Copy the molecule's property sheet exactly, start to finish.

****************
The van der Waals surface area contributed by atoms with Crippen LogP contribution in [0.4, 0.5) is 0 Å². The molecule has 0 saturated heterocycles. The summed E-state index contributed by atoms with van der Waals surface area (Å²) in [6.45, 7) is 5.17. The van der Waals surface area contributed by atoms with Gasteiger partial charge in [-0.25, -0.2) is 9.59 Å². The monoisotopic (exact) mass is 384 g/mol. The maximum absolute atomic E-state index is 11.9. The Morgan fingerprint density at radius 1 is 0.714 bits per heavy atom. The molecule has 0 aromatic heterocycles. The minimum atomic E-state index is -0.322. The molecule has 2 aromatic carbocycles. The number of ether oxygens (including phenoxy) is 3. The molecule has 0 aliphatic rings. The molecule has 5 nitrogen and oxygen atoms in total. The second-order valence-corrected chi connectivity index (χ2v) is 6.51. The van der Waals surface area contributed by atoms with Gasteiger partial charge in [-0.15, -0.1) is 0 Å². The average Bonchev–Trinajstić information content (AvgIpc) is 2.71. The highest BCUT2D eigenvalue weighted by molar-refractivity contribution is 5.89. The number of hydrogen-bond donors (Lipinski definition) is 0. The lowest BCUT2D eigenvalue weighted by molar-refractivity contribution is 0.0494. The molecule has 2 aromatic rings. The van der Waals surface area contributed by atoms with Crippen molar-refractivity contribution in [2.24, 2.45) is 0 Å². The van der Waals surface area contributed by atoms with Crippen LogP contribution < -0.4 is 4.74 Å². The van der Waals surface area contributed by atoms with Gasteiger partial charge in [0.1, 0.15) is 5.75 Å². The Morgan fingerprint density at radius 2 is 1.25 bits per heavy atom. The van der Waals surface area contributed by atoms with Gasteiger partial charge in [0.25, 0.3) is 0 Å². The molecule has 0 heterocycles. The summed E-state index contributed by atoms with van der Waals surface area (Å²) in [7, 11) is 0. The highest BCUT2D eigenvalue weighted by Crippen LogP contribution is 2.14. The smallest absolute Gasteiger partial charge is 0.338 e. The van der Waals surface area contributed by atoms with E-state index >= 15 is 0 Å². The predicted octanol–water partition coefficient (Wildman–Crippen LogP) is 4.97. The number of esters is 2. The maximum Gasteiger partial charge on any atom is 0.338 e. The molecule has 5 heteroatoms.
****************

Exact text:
The van der Waals surface area contributed by atoms with Crippen LogP contribution in [0.4, 0.5) is 0 Å². The molecule has 0 saturated heterocycles. The summed E-state index contributed by atoms with van der Waals surface area (Å²) in [6.45, 7) is 5.17. The van der Waals surface area contributed by atoms with Gasteiger partial charge in [-0.25, -0.2) is 9.59 Å². The monoisotopic (exact) mass is 384 g/mol. The maximum absolute atomic E-state index is 11.9. The Morgan fingerprint density at radius 1 is 0.714 bits per heavy atom. The molecule has 0 aromatic heterocycles. The minimum atomic E-state index is -0.322. The molecule has 2 aromatic carbocycles. The number of ether oxygens (including phenoxy) is 3. The molecule has 0 aliphatic rings. The molecule has 5 nitrogen and oxygen atoms in total. The second-order valence-corrected chi connectivity index (χ2v) is 6.51. The van der Waals surface area contributed by atoms with Gasteiger partial charge in [-0.15, -0.1) is 0 Å². The average Bonchev–Trinajstić information content (AvgIpc) is 2.71. The highest BCUT2D eigenvalue weighted by molar-refractivity contribution is 5.89. The number of hydrogen-bond donors (Lipinski definition) is 0. The lowest BCUT2D eigenvalue weighted by molar-refractivity contribution is 0.0494. The molecule has 2 aromatic rings. The van der Waals surface area contributed by atoms with Crippen molar-refractivity contribution in [2.24, 2.45) is 0 Å². The van der Waals surface area contributed by atoms with Crippen LogP contribution < -0.4 is 4.74 Å². The van der Waals surface area contributed by atoms with Gasteiger partial charge in [0.1, 0.15) is 5.75 Å². The Morgan fingerprint density at radius 2 is 1.25 bits per heavy atom. The van der Waals surface area contributed by atoms with Gasteiger partial charge in [0.25, 0.3) is 0 Å². The molecule has 0 heterocycles. The summed E-state index contributed by atoms with van der Waals surface area (Å²) in [7, 11) is 0. The highest BCUT2D eigenvalue weighted by Crippen LogP contribution is 2.14. The smallest absolute Gasteiger partial charge is 0.338 e. The van der Waals surface area contributed by atoms with E-state index >= 15 is 0 Å². The predicted octanol–water partition coefficient (Wildman–Crippen LogP) is 4.97. The number of esters is 2. The maximum Gasteiger partial charge on any atom is 0.338 e. The molecule has 5 heteroatoms.